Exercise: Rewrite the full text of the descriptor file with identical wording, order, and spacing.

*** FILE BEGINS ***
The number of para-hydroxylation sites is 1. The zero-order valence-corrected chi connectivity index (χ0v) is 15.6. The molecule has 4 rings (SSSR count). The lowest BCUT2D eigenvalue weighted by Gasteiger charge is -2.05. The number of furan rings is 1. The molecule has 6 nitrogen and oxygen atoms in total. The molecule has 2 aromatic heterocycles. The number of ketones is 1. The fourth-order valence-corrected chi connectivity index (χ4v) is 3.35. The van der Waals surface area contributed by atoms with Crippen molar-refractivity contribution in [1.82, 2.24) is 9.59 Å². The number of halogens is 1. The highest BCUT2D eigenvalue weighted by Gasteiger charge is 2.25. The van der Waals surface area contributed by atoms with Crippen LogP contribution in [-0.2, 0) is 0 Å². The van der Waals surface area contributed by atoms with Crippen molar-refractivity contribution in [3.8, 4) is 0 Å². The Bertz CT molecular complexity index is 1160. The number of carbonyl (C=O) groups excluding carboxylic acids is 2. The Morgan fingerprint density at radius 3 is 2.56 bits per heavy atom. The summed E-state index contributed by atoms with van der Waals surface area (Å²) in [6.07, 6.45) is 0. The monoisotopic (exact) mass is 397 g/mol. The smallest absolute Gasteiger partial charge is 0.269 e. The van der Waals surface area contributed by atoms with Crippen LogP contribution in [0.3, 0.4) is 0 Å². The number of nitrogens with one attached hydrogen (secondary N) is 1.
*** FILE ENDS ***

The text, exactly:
The number of para-hydroxylation sites is 1. The zero-order valence-corrected chi connectivity index (χ0v) is 15.6. The molecule has 4 rings (SSSR count). The lowest BCUT2D eigenvalue weighted by Gasteiger charge is -2.05. The number of furan rings is 1. The molecule has 6 nitrogen and oxygen atoms in total. The molecule has 2 aromatic heterocycles. The number of ketones is 1. The fourth-order valence-corrected chi connectivity index (χ4v) is 3.35. The van der Waals surface area contributed by atoms with Crippen molar-refractivity contribution in [1.82, 2.24) is 9.59 Å². The number of halogens is 1. The highest BCUT2D eigenvalue weighted by Gasteiger charge is 2.25. The van der Waals surface area contributed by atoms with Crippen LogP contribution in [-0.2, 0) is 0 Å². The van der Waals surface area contributed by atoms with Crippen molar-refractivity contribution in [3.8, 4) is 0 Å². The Bertz CT molecular complexity index is 1160. The number of carbonyl (C=O) groups excluding carboxylic acids is 2. The Morgan fingerprint density at radius 3 is 2.56 bits per heavy atom. The summed E-state index contributed by atoms with van der Waals surface area (Å²) in [6.07, 6.45) is 0. The monoisotopic (exact) mass is 397 g/mol. The smallest absolute Gasteiger partial charge is 0.269 e. The van der Waals surface area contributed by atoms with Crippen LogP contribution in [0.3, 0.4) is 0 Å². The number of nitrogens with one attached hydrogen (secondary N) is 1.